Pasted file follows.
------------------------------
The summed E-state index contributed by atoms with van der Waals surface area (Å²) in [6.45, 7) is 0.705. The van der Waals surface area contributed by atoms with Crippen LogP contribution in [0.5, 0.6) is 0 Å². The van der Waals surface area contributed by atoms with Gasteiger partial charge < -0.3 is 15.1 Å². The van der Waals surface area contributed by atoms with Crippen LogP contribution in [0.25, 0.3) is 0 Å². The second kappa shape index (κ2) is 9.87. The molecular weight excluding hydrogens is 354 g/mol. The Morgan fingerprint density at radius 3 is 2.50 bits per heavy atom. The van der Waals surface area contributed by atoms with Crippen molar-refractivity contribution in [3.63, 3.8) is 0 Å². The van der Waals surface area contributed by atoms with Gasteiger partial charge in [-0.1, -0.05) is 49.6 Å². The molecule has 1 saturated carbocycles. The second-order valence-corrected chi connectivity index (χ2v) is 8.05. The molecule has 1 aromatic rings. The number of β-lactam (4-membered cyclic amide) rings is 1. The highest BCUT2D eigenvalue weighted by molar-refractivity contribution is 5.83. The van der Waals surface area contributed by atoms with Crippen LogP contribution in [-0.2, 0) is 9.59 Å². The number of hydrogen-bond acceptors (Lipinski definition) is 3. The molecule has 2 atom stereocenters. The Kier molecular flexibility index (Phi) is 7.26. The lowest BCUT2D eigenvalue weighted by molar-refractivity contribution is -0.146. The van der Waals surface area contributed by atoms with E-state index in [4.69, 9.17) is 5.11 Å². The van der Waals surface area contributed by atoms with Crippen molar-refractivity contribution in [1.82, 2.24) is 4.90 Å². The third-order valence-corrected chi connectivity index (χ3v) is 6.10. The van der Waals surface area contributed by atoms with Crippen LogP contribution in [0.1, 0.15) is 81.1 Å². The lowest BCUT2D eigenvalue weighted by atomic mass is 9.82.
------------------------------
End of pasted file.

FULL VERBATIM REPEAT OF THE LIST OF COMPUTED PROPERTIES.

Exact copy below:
The summed E-state index contributed by atoms with van der Waals surface area (Å²) in [6.45, 7) is 0.705. The van der Waals surface area contributed by atoms with Crippen LogP contribution in [0.5, 0.6) is 0 Å². The van der Waals surface area contributed by atoms with Gasteiger partial charge < -0.3 is 15.1 Å². The van der Waals surface area contributed by atoms with Crippen LogP contribution in [0.25, 0.3) is 0 Å². The second kappa shape index (κ2) is 9.87. The molecular weight excluding hydrogens is 354 g/mol. The Morgan fingerprint density at radius 3 is 2.50 bits per heavy atom. The van der Waals surface area contributed by atoms with Crippen molar-refractivity contribution in [3.63, 3.8) is 0 Å². The van der Waals surface area contributed by atoms with Gasteiger partial charge in [-0.1, -0.05) is 49.6 Å². The molecule has 1 saturated carbocycles. The second-order valence-corrected chi connectivity index (χ2v) is 8.05. The molecule has 1 aromatic rings. The number of β-lactam (4-membered cyclic amide) rings is 1. The highest BCUT2D eigenvalue weighted by molar-refractivity contribution is 5.83. The van der Waals surface area contributed by atoms with Crippen LogP contribution in [-0.2, 0) is 9.59 Å². The number of hydrogen-bond acceptors (Lipinski definition) is 3. The molecule has 2 atom stereocenters. The Kier molecular flexibility index (Phi) is 7.26. The lowest BCUT2D eigenvalue weighted by molar-refractivity contribution is -0.146. The van der Waals surface area contributed by atoms with E-state index in [4.69, 9.17) is 5.11 Å². The van der Waals surface area contributed by atoms with Crippen molar-refractivity contribution in [1.82, 2.24) is 4.90 Å². The third-order valence-corrected chi connectivity index (χ3v) is 6.10. The van der Waals surface area contributed by atoms with Crippen LogP contribution in [0.1, 0.15) is 81.1 Å². The lowest BCUT2D eigenvalue weighted by atomic mass is 9.82.